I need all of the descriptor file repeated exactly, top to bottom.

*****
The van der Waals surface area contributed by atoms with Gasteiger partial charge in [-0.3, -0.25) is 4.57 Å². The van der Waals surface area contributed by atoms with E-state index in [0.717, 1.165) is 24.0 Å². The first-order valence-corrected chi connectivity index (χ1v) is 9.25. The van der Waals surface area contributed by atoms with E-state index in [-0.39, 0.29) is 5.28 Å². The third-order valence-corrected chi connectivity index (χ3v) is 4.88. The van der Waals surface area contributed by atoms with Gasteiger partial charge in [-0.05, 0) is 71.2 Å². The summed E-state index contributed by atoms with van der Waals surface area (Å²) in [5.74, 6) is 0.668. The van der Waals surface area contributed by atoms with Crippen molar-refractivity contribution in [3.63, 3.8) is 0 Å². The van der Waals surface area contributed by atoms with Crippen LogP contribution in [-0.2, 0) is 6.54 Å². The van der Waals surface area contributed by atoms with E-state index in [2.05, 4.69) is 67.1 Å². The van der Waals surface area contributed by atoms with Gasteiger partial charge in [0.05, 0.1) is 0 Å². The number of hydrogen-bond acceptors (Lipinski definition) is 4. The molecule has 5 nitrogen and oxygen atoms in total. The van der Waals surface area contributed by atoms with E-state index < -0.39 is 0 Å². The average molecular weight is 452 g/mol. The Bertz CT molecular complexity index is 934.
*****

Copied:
The van der Waals surface area contributed by atoms with Gasteiger partial charge in [-0.3, -0.25) is 4.57 Å². The van der Waals surface area contributed by atoms with E-state index in [0.717, 1.165) is 24.0 Å². The first-order valence-corrected chi connectivity index (χ1v) is 9.25. The van der Waals surface area contributed by atoms with E-state index in [-0.39, 0.29) is 5.28 Å². The third-order valence-corrected chi connectivity index (χ3v) is 4.88. The van der Waals surface area contributed by atoms with Gasteiger partial charge in [-0.05, 0) is 71.2 Å². The summed E-state index contributed by atoms with van der Waals surface area (Å²) in [5.74, 6) is 0.668. The van der Waals surface area contributed by atoms with Crippen molar-refractivity contribution in [3.63, 3.8) is 0 Å². The van der Waals surface area contributed by atoms with Crippen LogP contribution in [-0.2, 0) is 6.54 Å². The van der Waals surface area contributed by atoms with E-state index in [2.05, 4.69) is 67.1 Å². The van der Waals surface area contributed by atoms with Gasteiger partial charge in [0.05, 0.1) is 0 Å². The number of hydrogen-bond acceptors (Lipinski definition) is 4. The molecule has 5 nitrogen and oxygen atoms in total. The van der Waals surface area contributed by atoms with E-state index < -0.39 is 0 Å². The average molecular weight is 452 g/mol. The Bertz CT molecular complexity index is 934.